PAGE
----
To be honest, for “statistical” purposes I did take the survey to see what it told me (mostly because I wanted to laugh), and I’m even more befuddled by the option to click “I lied—take it again” after I got my results. Because *of course* if I was comforted by the survey telling me my percentage compared to the “average” wasn’t all that bad, than I could go ahead and finally tell the truth I hadn’t told. Right. What a joke. Thanks for the rant because really—this is just a ludicrous article. Thumbs down on you, Slate. But thumbs up on you, Malin. XO

  6. I’ve never understood the counting system in play. What constitutes a partner? What acts “count” as sex and which don’t? It’s all very heteronormative and vanilla, as if everyone has sex or gets off exactly the same way. But whenever I point that out to people who ask me for my number (and at least half of everyone I date does) they get even more nervous.

    What’s especially irritating is that people will use this to form benchmarks and judge women for exceeding a meaningless standard.

    • I agree – the fixation on numbers has always confounded me, especially in relationships. I have never cared how many partners my partners have had. It literally has nothing to do with me or our relationship, which isn’t to say that I don’t like hearing about my partners’ pasts. That denotes a level of engagement and trust that I very much value, but I’ve never asked the “how many people have you slept with” question because I don’t care about the number and, I can honestly say, that I’ve never been with anyone who cared about mine. That might be selection bias though – my partners have all had numbers on the higher side and have never been hung up that my number of partners is high too.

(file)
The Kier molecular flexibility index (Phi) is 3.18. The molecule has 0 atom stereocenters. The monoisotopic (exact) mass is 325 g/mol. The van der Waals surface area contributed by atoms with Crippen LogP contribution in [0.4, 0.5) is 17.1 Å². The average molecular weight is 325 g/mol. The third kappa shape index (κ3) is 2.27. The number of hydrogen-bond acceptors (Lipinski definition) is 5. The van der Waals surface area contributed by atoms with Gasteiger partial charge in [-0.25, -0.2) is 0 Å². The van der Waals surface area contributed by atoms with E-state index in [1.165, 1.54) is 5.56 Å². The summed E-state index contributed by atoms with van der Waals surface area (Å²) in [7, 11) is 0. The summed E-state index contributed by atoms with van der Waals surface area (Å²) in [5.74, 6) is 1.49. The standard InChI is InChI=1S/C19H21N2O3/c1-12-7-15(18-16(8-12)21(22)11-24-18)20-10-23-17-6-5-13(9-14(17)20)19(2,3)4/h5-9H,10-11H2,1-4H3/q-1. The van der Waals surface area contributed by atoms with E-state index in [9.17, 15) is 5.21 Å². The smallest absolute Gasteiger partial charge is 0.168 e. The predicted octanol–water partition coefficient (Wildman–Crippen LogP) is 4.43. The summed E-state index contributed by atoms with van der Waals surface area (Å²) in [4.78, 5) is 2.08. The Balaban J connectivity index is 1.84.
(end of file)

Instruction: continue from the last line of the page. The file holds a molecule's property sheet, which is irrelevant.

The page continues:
As for the study used as the “inspiration” for this thing, it’s massively heteronormative and vanilla, as you said. While I understand what they were looking for in a sociological sense, it is not an inclusive study and I wouldn’t use it as the basis for anything. I certainly don’t like that it was used to propagate the idea that the number of sexual partners a person has had matters. That’s a hang up we need to be working to get over, not support. *grumble*

  7. So true! That sounds exactly like the Cosmo tests….which means I’d expect most adult women would find childish and useless.

    • One would hope.. unfortunately a lot of people seem to care about this, mostly, I suspect, because the media keeps telling them that they should. It’s kind of hard not to find that depressing in a cultural sense..

      ps – thanks for stopping to comment. I love it when people do that 🙂

  8. 1. I never ask a question when I do not care what the answer to it is.
    2. Research shows that research works.
    3. In a quantum out look I will always be, always have been, and always will be sleeping with the number of people I have, I am, and I will be sleeping with.